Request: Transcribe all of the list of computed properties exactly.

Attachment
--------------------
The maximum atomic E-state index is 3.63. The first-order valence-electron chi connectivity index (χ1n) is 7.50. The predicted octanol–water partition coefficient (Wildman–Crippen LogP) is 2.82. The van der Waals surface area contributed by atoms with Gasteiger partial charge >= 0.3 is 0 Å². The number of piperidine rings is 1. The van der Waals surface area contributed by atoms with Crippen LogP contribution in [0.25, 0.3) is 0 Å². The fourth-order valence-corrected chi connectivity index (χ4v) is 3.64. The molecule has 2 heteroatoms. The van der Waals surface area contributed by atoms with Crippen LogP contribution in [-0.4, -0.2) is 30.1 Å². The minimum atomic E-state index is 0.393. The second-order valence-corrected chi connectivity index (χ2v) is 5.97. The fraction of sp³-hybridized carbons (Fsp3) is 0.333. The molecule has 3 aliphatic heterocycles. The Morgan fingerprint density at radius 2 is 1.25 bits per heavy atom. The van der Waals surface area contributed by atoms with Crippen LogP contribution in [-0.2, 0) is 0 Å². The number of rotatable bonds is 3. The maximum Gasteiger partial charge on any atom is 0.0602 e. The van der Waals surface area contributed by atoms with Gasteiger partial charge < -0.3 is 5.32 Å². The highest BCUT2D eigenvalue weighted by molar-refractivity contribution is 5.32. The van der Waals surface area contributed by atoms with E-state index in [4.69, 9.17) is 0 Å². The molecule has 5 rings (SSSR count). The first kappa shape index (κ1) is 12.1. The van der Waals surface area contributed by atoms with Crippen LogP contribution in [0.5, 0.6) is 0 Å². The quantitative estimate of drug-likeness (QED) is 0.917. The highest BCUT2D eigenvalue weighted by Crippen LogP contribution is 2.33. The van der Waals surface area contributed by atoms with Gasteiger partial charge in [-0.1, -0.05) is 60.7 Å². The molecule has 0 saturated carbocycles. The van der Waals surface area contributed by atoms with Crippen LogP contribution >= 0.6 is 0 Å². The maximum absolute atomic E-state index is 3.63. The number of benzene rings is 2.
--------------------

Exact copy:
The maximum atomic E-state index is 3.63. The first-order valence-electron chi connectivity index (χ1n) is 7.50. The predicted octanol–water partition coefficient (Wildman–Crippen LogP) is 2.82. The van der Waals surface area contributed by atoms with Gasteiger partial charge >= 0.3 is 0 Å². The number of piperidine rings is 1. The van der Waals surface area contributed by atoms with Crippen LogP contribution in [0.25, 0.3) is 0 Å². The fourth-order valence-corrected chi connectivity index (χ4v) is 3.64. The molecule has 2 heteroatoms. The van der Waals surface area contributed by atoms with Crippen LogP contribution in [-0.4, -0.2) is 30.1 Å². The minimum atomic E-state index is 0.393. The second-order valence-corrected chi connectivity index (χ2v) is 5.97. The fraction of sp³-hybridized carbons (Fsp3) is 0.333. The molecule has 3 aliphatic heterocycles. The Morgan fingerprint density at radius 2 is 1.25 bits per heavy atom. The van der Waals surface area contributed by atoms with Crippen LogP contribution in [-0.2, 0) is 0 Å². The number of rotatable bonds is 3. The maximum Gasteiger partial charge on any atom is 0.0602 e. The van der Waals surface area contributed by atoms with Gasteiger partial charge < -0.3 is 5.32 Å². The highest BCUT2D eigenvalue weighted by molar-refractivity contribution is 5.32. The van der Waals surface area contributed by atoms with E-state index in [4.69, 9.17) is 0 Å². The molecule has 5 rings (SSSR count). The first kappa shape index (κ1) is 12.1. The van der Waals surface area contributed by atoms with Crippen LogP contribution in [0.5, 0.6) is 0 Å². The quantitative estimate of drug-likeness (QED) is 0.917. The highest BCUT2D eigenvalue weighted by Crippen LogP contribution is 2.33. The van der Waals surface area contributed by atoms with Gasteiger partial charge in [-0.1, -0.05) is 60.7 Å². The molecule has 0 saturated carbocycles. The van der Waals surface area contributed by atoms with Crippen LogP contribution >= 0.6 is 0 Å². The maximum absolute atomic E-state index is 3.63. The number of benzene rings is 2.